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MusicThe Berkshire Review in Boston

Boston Symphony Orchestra: Schumann and Harbison under Masur and Levine

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John Harbison, Composer
John Harbison, Composer

Boston Symphony Orchestra: Schumann and Harbison

November 18, 2010: Kurt Masur conducting; Nelson Freire, piano
November 30: James Levine conducting
December 2: James Levine conducting; Nicolaj Znaider, violin

In recent weeks the Boston Symphony Orchestra has celebrated the 200th anniversary of Robert Schumann’s birth with performances of the four Symphonies and the Piano Concerto, with mixed, eventually quite good, results. The first set of concerts, led by Kurt Masur, presented the First and Fourth symphonies. Masur has had a great career in Leipzig, New York, and around the world, with remarkable performances and recordings. But here the Schumann First, or “Spring,” Symphony came across charmless and perfunctory, wanting for bounce, life, and sunniness, which is the piece’s real character. The great Fourth Symphony in D-Minor, an extended phantasy where movements blur together, came off better, but lacked for the full drama and passion of this piece. The program included the Piano Concerto, featuring Brazilian pianist Nelson Freire, who is an interesting and distinctive musician. On this occasion he produced a beautiful sound and made beautiful phrases, but under-played the piece, so to speak. It just did not come across the stage and arrest the listener, not like Maurizio Pollini’s performance with Levine here a couple of years ago.

The Schumann celebration fared much better with Levine back for the next two concert series. The first-night performance of the Third Symphony, the “Rhenish,” did not sit well with some local critics. I heard the final performance, several days later, and for me it was the highpoint of the whole Schumann series. This great symphony, beginning in E-Flat-Major in three-quarter time, is clearly some kind of tribute to and transformation of Beethoven’s “Eroica” Symphony. Schumann’s long, grand opening theme can be heard as an off-the-beat reworking of Beethoven’s opening theme (without the sublime dissonance at the end of Beethoven’s first phrase). The Rhenish takes the Eroica’s heroic classicism in the direction of scenic evocation — peasant life along the Rhine, Cologne Cathedral — and also in the direction of turbulent, uncertain romantic feelings that make their own formal digressions, or find their own forms. One can hear a lot of Wagner in this work, and Brahms at his most Romantic. Levine conjured a big, bass-heavy, “Germanic” sound, with throbbing strings — brass flashing out brilliantly, or intoning with mystery and solemnity in the slow fourth movement, suggestive of the Cathedral interior. This was not a “crisp” performance, which can work well in a different way. Levine went for the long phrase, the long-term build-up and subsidence, and the strong moods — including vitality and joy — of German Romanticism. I was fully convinced.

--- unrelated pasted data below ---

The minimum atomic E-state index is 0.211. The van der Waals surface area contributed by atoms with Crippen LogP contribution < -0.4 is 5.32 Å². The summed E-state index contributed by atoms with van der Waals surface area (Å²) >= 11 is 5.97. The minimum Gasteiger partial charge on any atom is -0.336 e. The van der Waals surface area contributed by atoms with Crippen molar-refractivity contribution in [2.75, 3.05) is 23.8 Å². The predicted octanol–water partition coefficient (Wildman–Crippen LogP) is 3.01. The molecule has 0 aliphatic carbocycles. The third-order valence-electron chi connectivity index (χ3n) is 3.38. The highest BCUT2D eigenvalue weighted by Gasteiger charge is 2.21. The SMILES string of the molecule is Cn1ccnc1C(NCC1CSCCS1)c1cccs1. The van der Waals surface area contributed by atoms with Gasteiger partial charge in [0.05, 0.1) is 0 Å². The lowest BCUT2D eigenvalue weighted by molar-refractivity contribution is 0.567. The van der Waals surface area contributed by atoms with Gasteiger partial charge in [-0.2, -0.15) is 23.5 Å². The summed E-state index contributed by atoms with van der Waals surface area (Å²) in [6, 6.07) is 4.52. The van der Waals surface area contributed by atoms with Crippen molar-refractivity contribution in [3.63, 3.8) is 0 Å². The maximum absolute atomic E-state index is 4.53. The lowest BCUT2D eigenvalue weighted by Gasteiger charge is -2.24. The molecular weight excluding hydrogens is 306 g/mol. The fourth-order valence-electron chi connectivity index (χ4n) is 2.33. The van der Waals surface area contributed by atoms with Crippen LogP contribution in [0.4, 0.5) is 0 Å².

After intermission, the orchestra turned to John Harbison’s Symphony No. 1, continuing the series that began in October with No. 3. The Harbison First is very different from the inward Third. It begins with loud repeated chords that the composer has likened to a forge, and over the course of the symphony there is a great deal of what one might call machine-age rhythm — the rousing finale has this character altogether. Yet there is great variety, with a tendency to juxtapose very different kinds of music abruptly. The opening “forge” motive is succeeded by plangent music for woodwind choir. Later in the movement, suspended harmonies in the strings reminded me briefly of Bernard Herrmann’s music for the Hitchcock film North by Northwest, and massed horn figures, of Vertigo. There is a sense about the whole piece of a first-time symphonist staking his claim to write a comprehensive “twentieth-century American” work that tries out and puts together many things. And everything sounds fresh, and the mix works. The long, interesting third movement, called “Paesaggio” (“Landscape”), projects a very subjective landscape indeed and linked to the mood of the Schumann. Levine ended the program, presumably to draw out this mood further, with the Prelude and Liebestod from Wagner’s Tristan und Isolde. It was played with great precision and superb pacing, but, for me, lacked a certain mystery and all-out irrationality. I don’t particularly like continuing the great Prelude with the final scene of the opera — here wordless, voiceless. After the intensity of the Harbison and the Schumann before, the Wagner seemed a bit of a bon-bon.